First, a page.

A different approach

Sometimes I like to prepare sketchbook pages by painting random colour washes and splotches, letting them dry, then (often much later) drawing something completely unrelated on top. I know this isn’t to everyone’s taste, but I like the unpredictability and spontaneity it can give to sketches. It’s the opposite of traditional watercolour technique. Here are some examples. They really are ‘sketches’… not meant to be finished paintings or fine art!

I don’t draw trucks

… but Vehicles was a recent theme in the sketch club I joined last month, so I did. This is a vintage truck parked in my neighbourhood that I’ve always admired. The lower version is a very quick sketch.

This van is also usually parked in Fairview. I’ve always noticed it too because it’s so unusual. It looks handbuilt… there are lots of rivets.

Birthday silliness

The 1st photo shows the last of the three cards I made earlier this year for young family members, who are all brothers. The cards were made at the same time in one long piece then cut apart — see 2nd photo. They were delivered one by one, starting with the cheetah’s head in January, and ending with the cheetah’s tail for a late May birthday! Each card is 8″ square. (On the middle card, the words happy birthday were added to the banner.)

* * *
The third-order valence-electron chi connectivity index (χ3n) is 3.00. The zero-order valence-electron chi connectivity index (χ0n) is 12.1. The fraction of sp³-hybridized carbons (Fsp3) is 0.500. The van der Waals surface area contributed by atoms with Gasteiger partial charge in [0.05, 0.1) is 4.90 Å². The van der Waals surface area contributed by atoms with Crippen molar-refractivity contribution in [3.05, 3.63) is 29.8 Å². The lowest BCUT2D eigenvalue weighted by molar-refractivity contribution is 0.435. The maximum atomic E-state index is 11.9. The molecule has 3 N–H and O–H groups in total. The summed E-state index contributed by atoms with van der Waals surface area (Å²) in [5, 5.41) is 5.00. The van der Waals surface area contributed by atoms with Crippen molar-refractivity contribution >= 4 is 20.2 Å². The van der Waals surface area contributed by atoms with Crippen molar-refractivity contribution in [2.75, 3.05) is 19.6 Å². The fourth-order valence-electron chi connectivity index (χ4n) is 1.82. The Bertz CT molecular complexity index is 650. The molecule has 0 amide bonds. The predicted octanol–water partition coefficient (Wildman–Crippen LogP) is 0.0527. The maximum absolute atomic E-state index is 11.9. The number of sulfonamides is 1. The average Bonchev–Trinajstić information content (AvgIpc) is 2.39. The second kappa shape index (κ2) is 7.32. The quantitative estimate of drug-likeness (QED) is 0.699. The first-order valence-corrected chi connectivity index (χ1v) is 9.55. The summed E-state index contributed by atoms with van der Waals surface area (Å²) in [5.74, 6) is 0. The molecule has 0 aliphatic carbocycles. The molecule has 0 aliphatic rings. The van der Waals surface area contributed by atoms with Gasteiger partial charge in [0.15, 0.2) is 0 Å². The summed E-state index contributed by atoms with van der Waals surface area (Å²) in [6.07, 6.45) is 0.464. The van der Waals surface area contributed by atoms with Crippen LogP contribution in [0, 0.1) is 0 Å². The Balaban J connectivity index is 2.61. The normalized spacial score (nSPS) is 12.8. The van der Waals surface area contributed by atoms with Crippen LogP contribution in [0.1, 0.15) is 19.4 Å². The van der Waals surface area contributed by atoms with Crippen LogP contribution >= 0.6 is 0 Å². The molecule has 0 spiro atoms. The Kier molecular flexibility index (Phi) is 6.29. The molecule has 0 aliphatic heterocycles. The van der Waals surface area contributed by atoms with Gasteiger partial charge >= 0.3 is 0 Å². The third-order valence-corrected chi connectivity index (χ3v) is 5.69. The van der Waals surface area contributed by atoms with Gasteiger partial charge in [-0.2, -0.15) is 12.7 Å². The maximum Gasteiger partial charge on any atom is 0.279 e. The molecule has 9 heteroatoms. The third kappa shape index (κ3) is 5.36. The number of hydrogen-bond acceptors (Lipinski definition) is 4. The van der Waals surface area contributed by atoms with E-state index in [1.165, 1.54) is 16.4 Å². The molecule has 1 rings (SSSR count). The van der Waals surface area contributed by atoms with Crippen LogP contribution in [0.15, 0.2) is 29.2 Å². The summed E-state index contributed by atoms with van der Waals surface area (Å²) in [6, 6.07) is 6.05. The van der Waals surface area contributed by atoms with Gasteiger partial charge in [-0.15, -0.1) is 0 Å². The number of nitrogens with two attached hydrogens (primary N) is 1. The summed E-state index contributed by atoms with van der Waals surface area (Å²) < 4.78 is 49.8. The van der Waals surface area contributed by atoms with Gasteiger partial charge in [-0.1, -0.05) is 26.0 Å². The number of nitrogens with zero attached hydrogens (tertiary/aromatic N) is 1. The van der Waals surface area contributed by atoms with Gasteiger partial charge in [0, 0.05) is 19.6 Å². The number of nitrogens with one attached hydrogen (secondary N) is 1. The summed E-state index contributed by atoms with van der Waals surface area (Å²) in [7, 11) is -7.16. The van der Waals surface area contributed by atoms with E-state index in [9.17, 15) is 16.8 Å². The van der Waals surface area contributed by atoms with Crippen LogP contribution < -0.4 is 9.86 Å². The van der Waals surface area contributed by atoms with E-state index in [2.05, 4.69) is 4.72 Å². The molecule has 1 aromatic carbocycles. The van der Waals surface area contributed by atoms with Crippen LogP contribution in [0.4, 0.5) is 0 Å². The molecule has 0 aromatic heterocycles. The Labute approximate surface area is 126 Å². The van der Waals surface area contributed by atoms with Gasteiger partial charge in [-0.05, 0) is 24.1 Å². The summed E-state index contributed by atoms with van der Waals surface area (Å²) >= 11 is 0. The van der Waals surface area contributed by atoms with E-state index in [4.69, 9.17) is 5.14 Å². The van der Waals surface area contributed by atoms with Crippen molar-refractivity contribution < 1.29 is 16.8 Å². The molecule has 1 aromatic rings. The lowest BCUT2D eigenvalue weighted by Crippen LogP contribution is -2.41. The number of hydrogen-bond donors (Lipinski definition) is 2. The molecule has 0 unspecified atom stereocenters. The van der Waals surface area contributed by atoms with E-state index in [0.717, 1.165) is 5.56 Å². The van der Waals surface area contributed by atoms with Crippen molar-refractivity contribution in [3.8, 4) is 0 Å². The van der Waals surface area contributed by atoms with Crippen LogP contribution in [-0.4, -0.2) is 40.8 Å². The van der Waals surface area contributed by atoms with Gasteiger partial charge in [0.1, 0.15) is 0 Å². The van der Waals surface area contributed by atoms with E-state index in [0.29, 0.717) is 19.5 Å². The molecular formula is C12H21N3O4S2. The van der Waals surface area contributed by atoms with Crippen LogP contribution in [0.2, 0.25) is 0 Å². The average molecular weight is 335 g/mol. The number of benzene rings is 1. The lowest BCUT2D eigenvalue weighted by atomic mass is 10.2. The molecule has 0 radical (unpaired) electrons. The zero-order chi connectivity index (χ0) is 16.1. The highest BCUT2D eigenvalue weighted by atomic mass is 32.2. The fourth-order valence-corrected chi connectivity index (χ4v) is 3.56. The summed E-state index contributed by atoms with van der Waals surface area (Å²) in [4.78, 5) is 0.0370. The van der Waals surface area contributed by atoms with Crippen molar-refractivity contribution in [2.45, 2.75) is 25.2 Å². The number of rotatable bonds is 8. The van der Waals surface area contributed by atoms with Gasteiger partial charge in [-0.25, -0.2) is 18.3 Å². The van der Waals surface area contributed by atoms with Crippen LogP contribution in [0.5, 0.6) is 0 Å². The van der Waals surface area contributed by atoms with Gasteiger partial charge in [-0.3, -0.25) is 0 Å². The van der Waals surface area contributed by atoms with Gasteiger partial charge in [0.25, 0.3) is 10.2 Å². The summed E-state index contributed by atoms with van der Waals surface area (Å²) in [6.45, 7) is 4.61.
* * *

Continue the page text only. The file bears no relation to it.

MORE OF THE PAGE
At least two more lifetimes

… would be welcome for exploring my other two big art interests, sculpture and printmaking. I rarely do either though I love them both. Printmaking is a bit more practical to do at home than sculpture, at least the simple way I do it.

A fond memory

I wholeheartedly love the BC coast. This tiny quick sketch (less than 3 inches high) was made years ago, in a couple of minutes, during a pause while paddling a kayak. I drew with a pen containing non-waterproof ink, and then used a clean brush dipped in the Salish Sea to make the watery wash.

First Nations art

I’ve made many, many sketches and drawings of BC First Nations art, especially historical treasures.

Drawing the work of others is my means of looking closely and deeply, of studying, of appreciating.

The first 2 images are from a tiny pocket sketchbook, about 3″ x 5″. In many cases the artist is unknown.